Colored with red lead and mercury sulfide

Cayenne Pepper

Colored with red lead


Colored with copper salts


Sharpened with Sulfuric acid and contained tin and lead


Red sweets colored with red mercury sulfide, green sweets contained copper salts including arsenate

Olive oil

Lead from presses.

Table 1 Food Adulterants Identified by Frederick Accum

Composition of food additives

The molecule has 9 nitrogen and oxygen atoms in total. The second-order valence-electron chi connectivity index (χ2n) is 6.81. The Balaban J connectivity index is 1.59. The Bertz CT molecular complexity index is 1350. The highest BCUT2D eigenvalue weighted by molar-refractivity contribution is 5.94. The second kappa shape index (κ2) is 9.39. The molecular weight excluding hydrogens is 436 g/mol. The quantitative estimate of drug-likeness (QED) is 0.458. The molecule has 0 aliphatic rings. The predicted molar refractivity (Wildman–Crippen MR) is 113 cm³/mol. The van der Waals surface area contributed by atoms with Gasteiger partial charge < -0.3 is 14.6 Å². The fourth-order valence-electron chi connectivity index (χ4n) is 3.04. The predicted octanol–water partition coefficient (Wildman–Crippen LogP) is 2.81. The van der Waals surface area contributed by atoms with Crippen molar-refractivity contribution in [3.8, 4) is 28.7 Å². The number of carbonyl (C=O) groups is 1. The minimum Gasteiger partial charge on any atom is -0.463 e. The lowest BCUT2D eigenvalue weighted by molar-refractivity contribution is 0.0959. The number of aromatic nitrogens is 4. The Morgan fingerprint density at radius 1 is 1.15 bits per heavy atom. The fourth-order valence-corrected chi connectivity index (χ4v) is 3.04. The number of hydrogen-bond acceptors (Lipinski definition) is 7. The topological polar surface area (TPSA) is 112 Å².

Currently, more than 3000 food additives have been approved by the US FDA and an authentic list of all the various food additives used in the United States may be found at EAFUS11 database maintained by the U.S. Food and Drug Administration.12 From a food chemist’s perspective, every additive in food (in fact, practically everything under the sun) regardless of its source or anticipated purpose, is composed of chemicals. That brings us face to face with the debate on natural vs synthetic chemicals. Majority of those chemicals synthesized in the chemical laboratory are also found naturally existing in foods. Chemicals are after all chemicals and the distinction between a “natural” and “synthetic” chemical is somewhat subjective. For example, the sugar in sugarcane (sucrose) is no different in chemical composition and function than the usual refined sugar added daily to our food. Similarly, the primary organic acid in a garden orange is vitamin c (ascorbic acid) which is the same vitamin c that is ″artificially″ added to canned beverages. Similarly, citric acid produced commercially in the lab by enzymatic action is the same naturally-occurring acid that gives lemons their natural tarty flavor. To say one chemical might be nutritionally safer than another because of its origin probably does not make much scientific sense.